I do not doubt the Singapore Zoo's love for Inuka and its concern over its failing health, but it seems as though the zoo has decided that putting the polar bear to sleep is an acceptable option (Zoo regulars pay visit to ailing polar bear; April 13).
The zoo is clearly preparing us for that end by furnishing details of Inuka's various ailments, its declining physical activity and the estimated lifespan of captive polar bears.
Inuka, however, is not dying; it is merely growing old.
It does not have any acute life-threatening medical issues like aggressive cancer or major organ failure and, given its age, its ailments are par for the course.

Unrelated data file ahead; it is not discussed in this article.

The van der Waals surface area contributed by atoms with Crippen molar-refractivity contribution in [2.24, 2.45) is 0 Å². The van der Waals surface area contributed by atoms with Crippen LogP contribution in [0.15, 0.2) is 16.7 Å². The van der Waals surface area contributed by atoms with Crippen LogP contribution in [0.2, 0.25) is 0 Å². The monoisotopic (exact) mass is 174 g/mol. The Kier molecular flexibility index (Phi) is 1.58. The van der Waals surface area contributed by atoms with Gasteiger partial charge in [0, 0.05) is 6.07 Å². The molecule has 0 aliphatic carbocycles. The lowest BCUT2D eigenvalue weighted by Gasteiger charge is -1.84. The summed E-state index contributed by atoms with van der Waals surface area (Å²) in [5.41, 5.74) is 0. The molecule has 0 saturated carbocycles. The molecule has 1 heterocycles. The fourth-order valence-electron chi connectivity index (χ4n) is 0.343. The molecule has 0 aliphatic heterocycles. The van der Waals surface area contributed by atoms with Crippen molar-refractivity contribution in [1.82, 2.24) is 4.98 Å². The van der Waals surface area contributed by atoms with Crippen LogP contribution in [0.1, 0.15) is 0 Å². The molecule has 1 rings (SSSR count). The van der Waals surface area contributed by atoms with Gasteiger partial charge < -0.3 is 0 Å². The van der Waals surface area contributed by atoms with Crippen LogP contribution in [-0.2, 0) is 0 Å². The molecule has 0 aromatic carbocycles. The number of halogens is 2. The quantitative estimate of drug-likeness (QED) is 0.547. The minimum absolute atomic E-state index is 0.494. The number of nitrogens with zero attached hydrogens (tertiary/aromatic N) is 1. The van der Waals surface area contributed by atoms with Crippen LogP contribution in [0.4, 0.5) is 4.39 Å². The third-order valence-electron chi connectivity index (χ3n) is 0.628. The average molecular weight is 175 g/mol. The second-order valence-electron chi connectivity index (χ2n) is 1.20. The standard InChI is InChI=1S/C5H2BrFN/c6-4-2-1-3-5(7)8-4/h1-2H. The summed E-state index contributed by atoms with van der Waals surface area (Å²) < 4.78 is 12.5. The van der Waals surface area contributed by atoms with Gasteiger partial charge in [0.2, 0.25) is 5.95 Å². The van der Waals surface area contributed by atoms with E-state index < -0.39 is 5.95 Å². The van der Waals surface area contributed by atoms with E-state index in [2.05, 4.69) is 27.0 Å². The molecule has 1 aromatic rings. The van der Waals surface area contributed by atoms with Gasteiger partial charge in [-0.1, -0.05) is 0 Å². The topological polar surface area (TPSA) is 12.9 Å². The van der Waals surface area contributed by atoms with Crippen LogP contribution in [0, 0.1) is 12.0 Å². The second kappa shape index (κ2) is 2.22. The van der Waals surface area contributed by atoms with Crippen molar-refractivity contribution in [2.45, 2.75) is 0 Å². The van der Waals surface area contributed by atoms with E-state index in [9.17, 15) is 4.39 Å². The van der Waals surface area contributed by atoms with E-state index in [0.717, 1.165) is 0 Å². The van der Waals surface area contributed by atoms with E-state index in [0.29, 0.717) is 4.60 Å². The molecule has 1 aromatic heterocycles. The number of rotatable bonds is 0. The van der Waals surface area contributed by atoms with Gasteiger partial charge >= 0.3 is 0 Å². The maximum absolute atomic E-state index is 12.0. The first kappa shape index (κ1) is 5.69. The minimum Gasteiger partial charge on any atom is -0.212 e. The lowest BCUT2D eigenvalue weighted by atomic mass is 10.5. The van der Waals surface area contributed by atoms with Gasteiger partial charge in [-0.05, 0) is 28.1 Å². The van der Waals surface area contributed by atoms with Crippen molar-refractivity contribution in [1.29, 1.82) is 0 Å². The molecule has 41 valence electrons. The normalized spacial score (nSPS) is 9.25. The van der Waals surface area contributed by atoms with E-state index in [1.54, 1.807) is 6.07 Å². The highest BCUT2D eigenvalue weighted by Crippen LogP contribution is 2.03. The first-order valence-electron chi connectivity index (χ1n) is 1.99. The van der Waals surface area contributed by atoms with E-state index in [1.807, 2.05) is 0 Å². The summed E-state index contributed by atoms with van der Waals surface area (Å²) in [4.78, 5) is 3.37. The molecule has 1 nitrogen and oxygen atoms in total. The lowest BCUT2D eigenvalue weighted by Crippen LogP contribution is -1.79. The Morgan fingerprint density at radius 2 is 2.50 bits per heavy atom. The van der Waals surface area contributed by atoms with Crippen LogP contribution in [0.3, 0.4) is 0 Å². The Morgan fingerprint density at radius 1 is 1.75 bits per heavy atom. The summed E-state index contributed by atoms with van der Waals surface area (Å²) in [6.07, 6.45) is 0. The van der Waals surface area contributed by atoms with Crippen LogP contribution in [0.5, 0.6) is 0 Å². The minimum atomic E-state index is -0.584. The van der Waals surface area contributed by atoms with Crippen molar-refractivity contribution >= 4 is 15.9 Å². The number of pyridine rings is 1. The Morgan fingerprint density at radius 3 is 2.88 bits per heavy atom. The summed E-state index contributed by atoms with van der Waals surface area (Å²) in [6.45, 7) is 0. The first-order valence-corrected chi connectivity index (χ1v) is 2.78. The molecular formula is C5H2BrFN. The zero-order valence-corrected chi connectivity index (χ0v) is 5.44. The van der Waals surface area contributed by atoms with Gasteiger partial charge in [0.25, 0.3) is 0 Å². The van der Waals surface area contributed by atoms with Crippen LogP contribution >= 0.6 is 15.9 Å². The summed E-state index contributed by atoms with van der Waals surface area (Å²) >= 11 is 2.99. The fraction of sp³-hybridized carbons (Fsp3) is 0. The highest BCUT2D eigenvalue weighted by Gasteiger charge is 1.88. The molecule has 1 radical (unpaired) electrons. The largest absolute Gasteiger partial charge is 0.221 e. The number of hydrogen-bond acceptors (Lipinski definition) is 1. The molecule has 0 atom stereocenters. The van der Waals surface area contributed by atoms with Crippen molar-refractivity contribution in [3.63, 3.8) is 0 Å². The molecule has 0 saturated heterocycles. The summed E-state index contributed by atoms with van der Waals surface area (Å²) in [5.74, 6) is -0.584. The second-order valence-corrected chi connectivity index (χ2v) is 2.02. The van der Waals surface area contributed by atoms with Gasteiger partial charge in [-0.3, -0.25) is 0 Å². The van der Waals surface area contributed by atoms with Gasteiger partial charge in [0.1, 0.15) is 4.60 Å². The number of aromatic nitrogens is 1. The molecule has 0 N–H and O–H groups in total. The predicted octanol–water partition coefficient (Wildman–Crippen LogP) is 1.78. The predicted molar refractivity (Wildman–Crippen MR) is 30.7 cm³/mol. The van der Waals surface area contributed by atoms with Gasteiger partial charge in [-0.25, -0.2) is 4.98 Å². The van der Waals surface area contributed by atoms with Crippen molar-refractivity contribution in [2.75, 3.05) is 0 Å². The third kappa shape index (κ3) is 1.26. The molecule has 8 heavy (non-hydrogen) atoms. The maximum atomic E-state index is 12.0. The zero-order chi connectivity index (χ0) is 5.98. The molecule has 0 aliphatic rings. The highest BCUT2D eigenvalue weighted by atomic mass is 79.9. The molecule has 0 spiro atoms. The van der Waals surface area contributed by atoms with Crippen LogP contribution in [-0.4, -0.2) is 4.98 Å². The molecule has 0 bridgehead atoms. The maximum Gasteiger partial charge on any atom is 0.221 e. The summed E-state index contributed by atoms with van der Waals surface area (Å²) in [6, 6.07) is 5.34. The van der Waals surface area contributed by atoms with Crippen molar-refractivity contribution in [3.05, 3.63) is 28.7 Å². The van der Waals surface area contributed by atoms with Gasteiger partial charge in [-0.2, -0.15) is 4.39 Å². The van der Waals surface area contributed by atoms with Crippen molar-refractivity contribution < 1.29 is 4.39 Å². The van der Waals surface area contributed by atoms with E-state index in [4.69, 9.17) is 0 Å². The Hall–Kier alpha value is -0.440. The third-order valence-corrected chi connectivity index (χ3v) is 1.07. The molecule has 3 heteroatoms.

Experiencing ageing and its attendant aches and illnesses are not reasons enough to prematurely hasten death.
As it stands, Inuka is receiving excellent veterinary treatment and attention from its keepers.
We are blinded by our affection for Inuka and, in our haste to alleviate its discomfort, we race ahead in the decision-making process straight to the euthanasia stage, when we should linger in the healing and palliative stages a little while more.
Let Inuka live for as long as it wishes. When it has given up that will to live, it will let the people closest to it - its long-term primary caregivers and the veterinary team - know soon enough.
Josephine Lew Wei Ling